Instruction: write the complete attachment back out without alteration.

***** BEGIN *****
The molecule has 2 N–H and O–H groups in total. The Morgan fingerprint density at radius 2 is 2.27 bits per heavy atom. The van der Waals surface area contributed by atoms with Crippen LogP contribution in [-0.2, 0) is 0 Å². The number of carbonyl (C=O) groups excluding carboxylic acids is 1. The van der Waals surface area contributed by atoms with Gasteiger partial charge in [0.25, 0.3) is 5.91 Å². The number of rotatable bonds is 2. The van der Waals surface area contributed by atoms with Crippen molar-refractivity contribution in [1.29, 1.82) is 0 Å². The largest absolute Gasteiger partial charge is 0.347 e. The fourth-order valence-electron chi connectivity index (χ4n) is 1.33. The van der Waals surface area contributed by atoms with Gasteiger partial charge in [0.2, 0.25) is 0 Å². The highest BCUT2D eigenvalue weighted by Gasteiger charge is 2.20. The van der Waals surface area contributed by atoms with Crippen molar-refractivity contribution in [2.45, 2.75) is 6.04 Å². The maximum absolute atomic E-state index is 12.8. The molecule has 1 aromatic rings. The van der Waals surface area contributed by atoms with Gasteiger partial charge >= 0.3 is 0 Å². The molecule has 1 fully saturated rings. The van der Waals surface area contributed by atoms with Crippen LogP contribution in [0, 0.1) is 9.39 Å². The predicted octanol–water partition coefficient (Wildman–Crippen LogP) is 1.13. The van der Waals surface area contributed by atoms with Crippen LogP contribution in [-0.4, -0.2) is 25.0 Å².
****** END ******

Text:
The molecule has 2 N–H and O–H groups in total. The Morgan fingerprint density at radius 2 is 2.27 bits per heavy atom. The van der Waals surface area contributed by atoms with Crippen LogP contribution in [-0.2, 0) is 0 Å². The number of carbonyl (C=O) groups excluding carboxylic acids is 1. The van der Waals surface area contributed by atoms with Gasteiger partial charge in [0.25, 0.3) is 5.91 Å². The number of rotatable bonds is 2. The van der Waals surface area contributed by atoms with Crippen molar-refractivity contribution in [1.29, 1.82) is 0 Å². The largest absolute Gasteiger partial charge is 0.347 e. The fourth-order valence-electron chi connectivity index (χ4n) is 1.33. The van der Waals surface area contributed by atoms with Gasteiger partial charge in [0.2, 0.25) is 0 Å². The highest BCUT2D eigenvalue weighted by Gasteiger charge is 2.20. The van der Waals surface area contributed by atoms with Crippen molar-refractivity contribution in [2.45, 2.75) is 6.04 Å². The maximum absolute atomic E-state index is 12.8. The molecule has 1 aromatic rings. The van der Waals surface area contributed by atoms with Gasteiger partial charge >= 0.3 is 0 Å². The molecule has 1 fully saturated rings. The van der Waals surface area contributed by atoms with Crippen LogP contribution in [0, 0.1) is 9.39 Å². The predicted octanol–water partition coefficient (Wildman–Crippen LogP) is 1.13. The van der Waals surface area contributed by atoms with Crippen LogP contribution in [-0.4, -0.2) is 25.0 Å².